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The Years of the Berlin Film Festival
Posted February 11, 2010 to photo album "The Years of the Berlin Film Festival"
The Berlinale turns 60 this year. What a strange journey it’s been.
Slide 2: 1951 - The Festival Starts
The poster for the first Berlinale.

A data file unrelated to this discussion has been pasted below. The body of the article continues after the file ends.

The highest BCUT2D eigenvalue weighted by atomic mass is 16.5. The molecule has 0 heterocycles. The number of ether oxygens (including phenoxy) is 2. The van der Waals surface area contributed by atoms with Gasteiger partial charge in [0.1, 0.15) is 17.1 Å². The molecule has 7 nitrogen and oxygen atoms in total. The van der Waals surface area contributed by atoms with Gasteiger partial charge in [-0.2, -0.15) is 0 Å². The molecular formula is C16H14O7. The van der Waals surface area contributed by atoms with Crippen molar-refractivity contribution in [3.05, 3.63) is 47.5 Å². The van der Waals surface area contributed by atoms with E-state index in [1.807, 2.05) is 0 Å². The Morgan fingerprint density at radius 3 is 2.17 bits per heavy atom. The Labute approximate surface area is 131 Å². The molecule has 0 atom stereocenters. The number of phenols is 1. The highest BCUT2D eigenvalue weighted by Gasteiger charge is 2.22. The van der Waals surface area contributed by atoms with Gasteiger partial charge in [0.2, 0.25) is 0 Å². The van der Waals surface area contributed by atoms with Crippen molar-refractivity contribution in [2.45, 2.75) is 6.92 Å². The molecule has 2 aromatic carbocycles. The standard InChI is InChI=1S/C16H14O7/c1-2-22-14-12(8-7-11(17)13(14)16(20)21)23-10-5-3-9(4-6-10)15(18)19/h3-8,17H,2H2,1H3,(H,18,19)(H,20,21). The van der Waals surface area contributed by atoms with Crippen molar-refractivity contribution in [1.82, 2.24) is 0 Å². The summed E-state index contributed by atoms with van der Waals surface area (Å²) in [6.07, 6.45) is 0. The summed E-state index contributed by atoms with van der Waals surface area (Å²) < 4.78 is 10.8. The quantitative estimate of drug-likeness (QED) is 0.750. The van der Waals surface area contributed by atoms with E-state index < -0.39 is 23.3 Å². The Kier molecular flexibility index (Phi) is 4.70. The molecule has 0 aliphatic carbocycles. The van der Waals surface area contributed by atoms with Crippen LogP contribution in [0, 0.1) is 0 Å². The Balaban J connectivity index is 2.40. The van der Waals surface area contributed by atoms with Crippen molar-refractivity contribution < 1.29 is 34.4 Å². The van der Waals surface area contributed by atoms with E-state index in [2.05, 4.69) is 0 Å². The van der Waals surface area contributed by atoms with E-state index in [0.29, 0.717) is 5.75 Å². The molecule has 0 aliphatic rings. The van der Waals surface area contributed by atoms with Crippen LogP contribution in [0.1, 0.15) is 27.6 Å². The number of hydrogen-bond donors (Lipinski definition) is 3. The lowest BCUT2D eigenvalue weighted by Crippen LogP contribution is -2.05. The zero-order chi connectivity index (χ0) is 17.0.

In post-war, divided Berlin, with many buildings still in ruins, American occupation forces pushed to help redeem the city’s pre-war cultural status. Oscar Martay, the Film Officer of the American military administration in Germany, gathered together a committee of interested parties to put into motion the Berlin Film Festival. After a year of planning the first festival began on June 6, 1951 with Alfred Hitchcock’s Rebecca as the opening night film. In addition to importing culture and glamour, the festival served as a “showcase for the free world.” To emphasize this ideological function, the festival made a decision early on to categorically refuse any films from the Soviet Union or any other Communist country. While East German films couldn’t be shown, East Berliners could still attend the festival, since the city was still open. The festival’s chief prize, the Golden Bear, went to Four in a Jeep, a Swiss film set in Vienna, another war-torn city, in which representatives of the four powers agreement have to deal with an illegal border crossing.